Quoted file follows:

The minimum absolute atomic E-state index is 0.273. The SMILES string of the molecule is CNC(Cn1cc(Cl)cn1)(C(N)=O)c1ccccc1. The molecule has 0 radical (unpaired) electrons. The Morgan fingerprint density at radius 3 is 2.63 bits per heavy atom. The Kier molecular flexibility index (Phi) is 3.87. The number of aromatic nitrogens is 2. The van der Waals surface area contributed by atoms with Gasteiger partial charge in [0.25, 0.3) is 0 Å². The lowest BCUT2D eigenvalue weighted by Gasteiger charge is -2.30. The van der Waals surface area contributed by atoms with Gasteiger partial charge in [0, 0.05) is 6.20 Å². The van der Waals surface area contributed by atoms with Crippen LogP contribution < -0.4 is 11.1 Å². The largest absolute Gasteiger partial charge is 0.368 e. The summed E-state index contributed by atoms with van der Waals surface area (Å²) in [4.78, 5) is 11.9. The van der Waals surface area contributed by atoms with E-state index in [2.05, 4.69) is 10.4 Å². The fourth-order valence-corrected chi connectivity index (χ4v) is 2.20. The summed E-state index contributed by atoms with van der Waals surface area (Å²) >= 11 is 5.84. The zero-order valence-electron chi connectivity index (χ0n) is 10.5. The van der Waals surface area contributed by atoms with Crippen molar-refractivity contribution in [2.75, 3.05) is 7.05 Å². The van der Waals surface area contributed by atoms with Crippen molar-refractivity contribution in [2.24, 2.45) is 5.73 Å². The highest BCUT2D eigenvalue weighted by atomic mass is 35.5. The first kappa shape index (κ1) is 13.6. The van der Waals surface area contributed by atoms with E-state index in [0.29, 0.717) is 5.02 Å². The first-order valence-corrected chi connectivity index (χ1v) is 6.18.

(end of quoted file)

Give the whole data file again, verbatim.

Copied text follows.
The minimum absolute atomic E-state index is 0.273. The SMILES string of the molecule is CNC(Cn1cc(Cl)cn1)(C(N)=O)c1ccccc1. The molecule has 0 radical (unpaired) electrons. The Morgan fingerprint density at radius 3 is 2.63 bits per heavy atom. The Kier molecular flexibility index (Phi) is 3.87. The number of aromatic nitrogens is 2. The van der Waals surface area contributed by atoms with Gasteiger partial charge in [0.25, 0.3) is 0 Å². The lowest BCUT2D eigenvalue weighted by Gasteiger charge is -2.30. The van der Waals surface area contributed by atoms with Gasteiger partial charge in [0, 0.05) is 6.20 Å². The van der Waals surface area contributed by atoms with Crippen LogP contribution < -0.4 is 11.1 Å². The largest absolute Gasteiger partial charge is 0.368 e. The summed E-state index contributed by atoms with van der Waals surface area (Å²) in [4.78, 5) is 11.9. The van der Waals surface area contributed by atoms with E-state index in [2.05, 4.69) is 10.4 Å². The fourth-order valence-corrected chi connectivity index (χ4v) is 2.20. The summed E-state index contributed by atoms with van der Waals surface area (Å²) >= 11 is 5.84. The zero-order valence-electron chi connectivity index (χ0n) is 10.5. The van der Waals surface area contributed by atoms with Crippen molar-refractivity contribution in [2.75, 3.05) is 7.05 Å². The van der Waals surface area contributed by atoms with Crippen molar-refractivity contribution in [2.24, 2.45) is 5.73 Å². The highest BCUT2D eigenvalue weighted by atomic mass is 35.5. The first kappa shape index (κ1) is 13.6. The van der Waals surface area contributed by atoms with E-state index in [0.29, 0.717) is 5.02 Å². The first-order valence-corrected chi connectivity index (χ1v) is 6.18.